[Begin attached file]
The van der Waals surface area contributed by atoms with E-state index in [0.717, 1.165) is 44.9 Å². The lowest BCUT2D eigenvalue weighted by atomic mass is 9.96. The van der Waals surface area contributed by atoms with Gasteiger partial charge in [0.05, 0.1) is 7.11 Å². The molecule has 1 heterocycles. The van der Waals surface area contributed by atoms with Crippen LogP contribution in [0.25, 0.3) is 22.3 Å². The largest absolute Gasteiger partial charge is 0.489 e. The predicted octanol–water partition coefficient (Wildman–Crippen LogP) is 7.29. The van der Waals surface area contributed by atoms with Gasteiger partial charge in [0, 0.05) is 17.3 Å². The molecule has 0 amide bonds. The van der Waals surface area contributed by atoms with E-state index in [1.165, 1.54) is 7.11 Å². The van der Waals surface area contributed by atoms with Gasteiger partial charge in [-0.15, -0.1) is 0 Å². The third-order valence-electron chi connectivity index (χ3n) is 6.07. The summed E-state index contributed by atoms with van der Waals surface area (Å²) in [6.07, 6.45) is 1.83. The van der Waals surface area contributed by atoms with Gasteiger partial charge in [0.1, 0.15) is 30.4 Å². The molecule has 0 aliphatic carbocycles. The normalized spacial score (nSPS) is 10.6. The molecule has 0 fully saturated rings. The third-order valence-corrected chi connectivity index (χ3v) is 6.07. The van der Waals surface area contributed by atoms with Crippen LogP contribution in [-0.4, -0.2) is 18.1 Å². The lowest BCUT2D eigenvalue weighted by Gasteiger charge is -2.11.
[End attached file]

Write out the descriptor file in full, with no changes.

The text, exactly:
The van der Waals surface area contributed by atoms with E-state index in [0.717, 1.165) is 44.9 Å². The lowest BCUT2D eigenvalue weighted by atomic mass is 9.96. The van der Waals surface area contributed by atoms with Gasteiger partial charge in [0.05, 0.1) is 7.11 Å². The molecule has 1 heterocycles. The van der Waals surface area contributed by atoms with Crippen LogP contribution in [0.25, 0.3) is 22.3 Å². The largest absolute Gasteiger partial charge is 0.489 e. The predicted octanol–water partition coefficient (Wildman–Crippen LogP) is 7.29. The van der Waals surface area contributed by atoms with Gasteiger partial charge in [0, 0.05) is 17.3 Å². The molecule has 0 amide bonds. The van der Waals surface area contributed by atoms with E-state index in [1.165, 1.54) is 7.11 Å². The van der Waals surface area contributed by atoms with Gasteiger partial charge in [-0.15, -0.1) is 0 Å². The third-order valence-electron chi connectivity index (χ3n) is 6.07. The summed E-state index contributed by atoms with van der Waals surface area (Å²) in [6.07, 6.45) is 1.83. The van der Waals surface area contributed by atoms with Gasteiger partial charge in [0.1, 0.15) is 30.4 Å². The molecule has 0 aliphatic carbocycles. The normalized spacial score (nSPS) is 10.6. The molecule has 0 fully saturated rings. The third-order valence-corrected chi connectivity index (χ3v) is 6.07. The van der Waals surface area contributed by atoms with Crippen LogP contribution in [-0.4, -0.2) is 18.1 Å². The lowest BCUT2D eigenvalue weighted by Gasteiger charge is -2.11.